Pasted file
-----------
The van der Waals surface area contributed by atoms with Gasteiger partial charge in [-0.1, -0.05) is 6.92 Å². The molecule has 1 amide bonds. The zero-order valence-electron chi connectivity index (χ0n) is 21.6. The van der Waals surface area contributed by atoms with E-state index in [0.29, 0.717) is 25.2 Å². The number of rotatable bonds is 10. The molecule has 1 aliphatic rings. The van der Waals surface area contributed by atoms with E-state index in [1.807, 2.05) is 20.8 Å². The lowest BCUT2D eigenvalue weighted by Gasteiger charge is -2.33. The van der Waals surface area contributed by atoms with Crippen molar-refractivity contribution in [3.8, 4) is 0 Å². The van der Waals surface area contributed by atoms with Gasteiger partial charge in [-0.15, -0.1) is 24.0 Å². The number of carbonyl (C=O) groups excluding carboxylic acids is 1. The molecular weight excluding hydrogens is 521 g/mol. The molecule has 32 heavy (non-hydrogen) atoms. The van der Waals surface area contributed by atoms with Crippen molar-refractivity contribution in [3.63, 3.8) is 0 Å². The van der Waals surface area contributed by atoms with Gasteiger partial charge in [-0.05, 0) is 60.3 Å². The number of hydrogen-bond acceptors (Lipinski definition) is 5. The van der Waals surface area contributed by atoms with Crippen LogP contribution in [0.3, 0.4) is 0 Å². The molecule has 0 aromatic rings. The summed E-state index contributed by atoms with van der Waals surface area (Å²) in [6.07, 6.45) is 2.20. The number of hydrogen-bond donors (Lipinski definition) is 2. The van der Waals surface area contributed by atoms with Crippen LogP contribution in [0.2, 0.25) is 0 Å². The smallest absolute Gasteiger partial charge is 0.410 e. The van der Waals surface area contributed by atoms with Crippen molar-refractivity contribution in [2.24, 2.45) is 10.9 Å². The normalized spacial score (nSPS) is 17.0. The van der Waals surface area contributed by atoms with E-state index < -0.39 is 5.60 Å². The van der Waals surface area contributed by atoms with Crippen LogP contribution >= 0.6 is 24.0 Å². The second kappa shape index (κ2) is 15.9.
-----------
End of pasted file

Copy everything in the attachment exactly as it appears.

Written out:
The van der Waals surface area contributed by atoms with Gasteiger partial charge in [-0.1, -0.05) is 6.92 Å². The molecule has 1 amide bonds. The zero-order valence-electron chi connectivity index (χ0n) is 21.6. The van der Waals surface area contributed by atoms with E-state index in [0.29, 0.717) is 25.2 Å². The number of rotatable bonds is 10. The molecule has 1 aliphatic rings. The van der Waals surface area contributed by atoms with E-state index in [1.807, 2.05) is 20.8 Å². The lowest BCUT2D eigenvalue weighted by Gasteiger charge is -2.33. The van der Waals surface area contributed by atoms with Crippen molar-refractivity contribution in [3.8, 4) is 0 Å². The van der Waals surface area contributed by atoms with Gasteiger partial charge in [-0.15, -0.1) is 24.0 Å². The number of carbonyl (C=O) groups excluding carboxylic acids is 1. The molecular weight excluding hydrogens is 521 g/mol. The molecule has 32 heavy (non-hydrogen) atoms. The van der Waals surface area contributed by atoms with Crippen molar-refractivity contribution in [3.63, 3.8) is 0 Å². The van der Waals surface area contributed by atoms with Gasteiger partial charge in [-0.05, 0) is 60.3 Å². The number of hydrogen-bond acceptors (Lipinski definition) is 5. The van der Waals surface area contributed by atoms with Crippen LogP contribution in [0.3, 0.4) is 0 Å². The molecule has 0 aromatic rings. The summed E-state index contributed by atoms with van der Waals surface area (Å²) in [6.07, 6.45) is 2.20. The number of hydrogen-bond donors (Lipinski definition) is 2. The van der Waals surface area contributed by atoms with Crippen LogP contribution in [0.2, 0.25) is 0 Å². The smallest absolute Gasteiger partial charge is 0.410 e. The van der Waals surface area contributed by atoms with Crippen molar-refractivity contribution in [2.24, 2.45) is 10.9 Å². The normalized spacial score (nSPS) is 17.0. The van der Waals surface area contributed by atoms with E-state index < -0.39 is 5.60 Å². The van der Waals surface area contributed by atoms with Crippen LogP contribution >= 0.6 is 24.0 Å². The second kappa shape index (κ2) is 15.9.